Total existing-home sales—completed transactions that include single-family homes, townhomes, condominiums and co-ops—rose 3.1% from December to a seasonally adjusted annual rate of 4.00 million in January.
Orange County’s Commercial Market Outlook is Upbeat Despite Pandemic
TOWN OF WALLKILL—Panelists and participants in the Orange County Partnership’s recently held Commercial Market Forecast were bullish on investment and development interest and opportunities in Orange County in spite of and in some instances because of the COVID-19 pandemic.
The program was held on Oct. 27 at the West Hills Country Club and was attended by 50 guests, the maximum attendance allowable under COVID-regulations. The panelists for the program were: R.J. Smith, broker with Rand Commercial Realty; Alexander “Sandy” Mathes, president of economic development consulting firm Mathes Public Affairs and Nick Fitzpatrick, owner of Alden Landholdings, which sold property in Montgomery to Medline Industries for its new more than 1 million-square-foot distribution center that is currently under construction.
Veteran real estate broker Smith related that Orange County’s prime location has been and will continue to be the key to its success. He noted that 28 million people live within 100 miles of Orange County and 51 million people reside within 200 miles of the county. All of these people are consumers that could be served by Amazon and other consumer and health care product suppliers.
“If you look at a map of the Northeast, where is the center of the Northeast? Orange County,” Smith said.
Because of its strong demographics, Orange County will continue to be a mecca for major distribution facilities, such as Amazon and Medline.
He cited the success of the Neelytown Road area in Montgomery as a location where the town, the county and the state collaborated and identified a location that could accommodate commercial development.
Smith also detailed a host of challenges to commercial development in Orange County, including site conditions, regulatory obstacles from municipal, state, DOT and other agencies, as well as labor shortages, specifically in high tech and transportation positions.
Another issue that will have to be addressed is the changing face of retail and the issues that have caused large retail vacancies both in Orange County and in locations nationwide. What are suitable uses for large blocks of vacant space, such as the Toys R’ Us and Kids R’ Us space in the Town of Wallkill for example.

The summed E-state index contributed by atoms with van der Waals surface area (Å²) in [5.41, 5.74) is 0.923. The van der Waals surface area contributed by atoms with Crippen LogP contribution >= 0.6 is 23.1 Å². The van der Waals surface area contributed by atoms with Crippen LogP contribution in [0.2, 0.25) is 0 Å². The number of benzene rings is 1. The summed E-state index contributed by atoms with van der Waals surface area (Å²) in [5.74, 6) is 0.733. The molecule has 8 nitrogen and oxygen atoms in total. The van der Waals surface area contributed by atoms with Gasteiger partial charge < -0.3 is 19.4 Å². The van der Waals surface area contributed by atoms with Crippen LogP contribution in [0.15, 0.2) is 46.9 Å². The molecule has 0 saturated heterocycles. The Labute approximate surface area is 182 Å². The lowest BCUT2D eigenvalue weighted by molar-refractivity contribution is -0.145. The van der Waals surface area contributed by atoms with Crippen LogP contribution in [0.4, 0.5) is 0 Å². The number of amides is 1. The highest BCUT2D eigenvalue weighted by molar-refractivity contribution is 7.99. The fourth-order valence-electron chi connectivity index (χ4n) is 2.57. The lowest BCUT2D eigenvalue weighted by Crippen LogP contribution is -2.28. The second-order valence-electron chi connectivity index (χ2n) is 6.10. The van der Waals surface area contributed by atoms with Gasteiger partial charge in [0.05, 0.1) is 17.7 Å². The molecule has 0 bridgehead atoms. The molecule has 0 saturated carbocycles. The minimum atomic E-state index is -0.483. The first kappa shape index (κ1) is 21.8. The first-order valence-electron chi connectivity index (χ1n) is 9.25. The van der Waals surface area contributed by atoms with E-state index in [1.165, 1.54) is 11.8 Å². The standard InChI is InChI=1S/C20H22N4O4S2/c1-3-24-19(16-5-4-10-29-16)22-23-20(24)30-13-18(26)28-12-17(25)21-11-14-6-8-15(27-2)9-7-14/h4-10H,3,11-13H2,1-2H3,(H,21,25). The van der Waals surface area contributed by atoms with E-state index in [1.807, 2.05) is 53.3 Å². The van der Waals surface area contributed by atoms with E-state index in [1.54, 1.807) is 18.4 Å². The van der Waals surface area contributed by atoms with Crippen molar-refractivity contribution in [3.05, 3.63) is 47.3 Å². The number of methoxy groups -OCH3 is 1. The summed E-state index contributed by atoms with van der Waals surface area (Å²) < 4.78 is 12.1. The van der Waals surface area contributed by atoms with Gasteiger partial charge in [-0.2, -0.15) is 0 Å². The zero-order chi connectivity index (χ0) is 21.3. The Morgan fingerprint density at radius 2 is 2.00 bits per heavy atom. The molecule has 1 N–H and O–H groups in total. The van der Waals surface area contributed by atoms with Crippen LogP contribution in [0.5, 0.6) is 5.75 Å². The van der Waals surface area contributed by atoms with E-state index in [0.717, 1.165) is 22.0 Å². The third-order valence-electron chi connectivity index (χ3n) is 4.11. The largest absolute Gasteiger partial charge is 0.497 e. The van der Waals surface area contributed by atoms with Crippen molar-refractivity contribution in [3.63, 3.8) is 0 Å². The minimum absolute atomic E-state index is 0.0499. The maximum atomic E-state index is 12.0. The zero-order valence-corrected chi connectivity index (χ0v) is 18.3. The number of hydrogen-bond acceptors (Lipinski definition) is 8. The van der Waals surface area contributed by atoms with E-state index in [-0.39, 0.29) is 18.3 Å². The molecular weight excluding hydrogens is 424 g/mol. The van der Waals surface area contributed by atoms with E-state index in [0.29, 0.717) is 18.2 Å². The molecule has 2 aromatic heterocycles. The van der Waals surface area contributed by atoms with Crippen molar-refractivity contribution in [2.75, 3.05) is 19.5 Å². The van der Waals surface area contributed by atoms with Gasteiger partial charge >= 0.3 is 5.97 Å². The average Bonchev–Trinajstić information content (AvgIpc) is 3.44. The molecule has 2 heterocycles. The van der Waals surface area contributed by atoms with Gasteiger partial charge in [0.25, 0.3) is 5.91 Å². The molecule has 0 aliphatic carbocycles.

Mathes said the perception that there is strong demand by New York City residents and companies relocating to the suburbs is real. He noted that locations that want to attract city businesses must add urban amenities in smaller and safer environments.
He added to accomplish that, cities or villages may need to invest to create the amenities normally found in urban areas. Locations will also have to embrace the work at home concept.
“Where people live, work and play are going to be a new concept that we will really need to focus on, especially in the suburbs,” Mathes stressed.
Another key trend is that businesses and particularly workers in Manhattan no longer want to utilize mass transit. He noted that for the last 30 years the trend was towards mass transit and environmentally progressive policies. “Now, they want cars and they want to be able to drive to a large parking lot so they do not have to get on a bus or a subway,” he noted.
Other key economic factors Mathes cited were: site predictability, appropriately scaled infrastructure, available workforce, partnerships with economic development, community engagement, incentives and talent attraction and quality of life.
He concluded that businesses looking to relocate to the suburbs are now seeking to recreate a “village feel” where business parks feel like a village and have community-type amenities built into the business parks.
Fitzpatrick discussed his firm’s acquisition of the Montgomery parcel that was later sold to Medline and revealed that his firm has made a number of other land purchases since then that it will be preparing to make shovel ready for future development.
He told the assemblage that Orange County is a prime location and is seeing strong demand for fulfillment centers.
Orange County Executive Steve Neuhaus also addressed the crowd and said that although there were some COVID hot spots that caused some increases in the COVID infection rates, he believes the county is on the right track in dealing with the coronavirus.
In discussing the business environment in the era of COVID-19, Neuhaus was very bullish. “This is where it’s at,” Neuhaus said. “I am very optimistic about the future of Orange County. We are the trend setter in the state. County Executives throughout the state, and even New York City Mayor (Bill) de Blasio wishes they had what we have in the pipeline, what we have in our portfolio.”
The program also featured Maureen Halahan, president and CEO of the Orange County Partnership and Michael Gilfeather, chairman of the Orange County Partnership and president and CEO of Orange Bank & Trust Co., who discussed the organization’s operations in 2020 and the pandemic’s impact on its operations.
Gilfeather noted that in discussions with other Board members of the Partnership, all seem optimistic about their operations going forward. For example, Gilfeather noted that the pipeline of loans at Orange Bank & Trust has never been stronger.